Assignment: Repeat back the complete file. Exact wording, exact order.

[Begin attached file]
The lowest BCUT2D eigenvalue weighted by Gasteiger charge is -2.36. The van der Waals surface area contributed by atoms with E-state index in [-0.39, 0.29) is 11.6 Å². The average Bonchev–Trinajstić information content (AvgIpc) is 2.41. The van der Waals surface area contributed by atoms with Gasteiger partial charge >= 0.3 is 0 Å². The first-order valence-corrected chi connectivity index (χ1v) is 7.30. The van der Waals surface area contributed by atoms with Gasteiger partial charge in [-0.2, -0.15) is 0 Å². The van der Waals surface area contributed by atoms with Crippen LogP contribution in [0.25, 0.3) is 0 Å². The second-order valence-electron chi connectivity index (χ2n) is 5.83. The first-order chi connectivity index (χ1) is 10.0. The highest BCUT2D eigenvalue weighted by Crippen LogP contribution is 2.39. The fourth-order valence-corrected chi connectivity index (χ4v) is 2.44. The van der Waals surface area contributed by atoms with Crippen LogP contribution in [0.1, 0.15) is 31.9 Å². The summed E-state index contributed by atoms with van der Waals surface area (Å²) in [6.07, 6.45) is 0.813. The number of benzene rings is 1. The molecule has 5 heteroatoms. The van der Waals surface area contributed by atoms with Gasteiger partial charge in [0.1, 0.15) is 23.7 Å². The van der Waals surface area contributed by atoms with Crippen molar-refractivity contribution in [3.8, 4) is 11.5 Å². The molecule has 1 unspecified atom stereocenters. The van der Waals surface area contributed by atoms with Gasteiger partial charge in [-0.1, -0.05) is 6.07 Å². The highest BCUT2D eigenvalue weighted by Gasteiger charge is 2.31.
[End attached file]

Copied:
The lowest BCUT2D eigenvalue weighted by Gasteiger charge is -2.36. The van der Waals surface area contributed by atoms with E-state index in [-0.39, 0.29) is 11.6 Å². The average Bonchev–Trinajstić information content (AvgIpc) is 2.41. The van der Waals surface area contributed by atoms with Gasteiger partial charge >= 0.3 is 0 Å². The first-order valence-corrected chi connectivity index (χ1v) is 7.30. The van der Waals surface area contributed by atoms with Gasteiger partial charge in [-0.2, -0.15) is 0 Å². The van der Waals surface area contributed by atoms with Crippen LogP contribution in [0.25, 0.3) is 0 Å². The second-order valence-electron chi connectivity index (χ2n) is 5.83. The first-order chi connectivity index (χ1) is 10.0. The highest BCUT2D eigenvalue weighted by Crippen LogP contribution is 2.39. The fourth-order valence-corrected chi connectivity index (χ4v) is 2.44. The van der Waals surface area contributed by atoms with Crippen LogP contribution in [0.1, 0.15) is 31.9 Å². The summed E-state index contributed by atoms with van der Waals surface area (Å²) in [6.07, 6.45) is 0.813. The number of benzene rings is 1. The molecule has 5 heteroatoms. The van der Waals surface area contributed by atoms with Gasteiger partial charge in [0.1, 0.15) is 23.7 Å². The van der Waals surface area contributed by atoms with Crippen molar-refractivity contribution in [3.8, 4) is 11.5 Å². The molecule has 1 unspecified atom stereocenters. The van der Waals surface area contributed by atoms with Gasteiger partial charge in [-0.1, -0.05) is 6.07 Å². The highest BCUT2D eigenvalue weighted by Gasteiger charge is 2.31.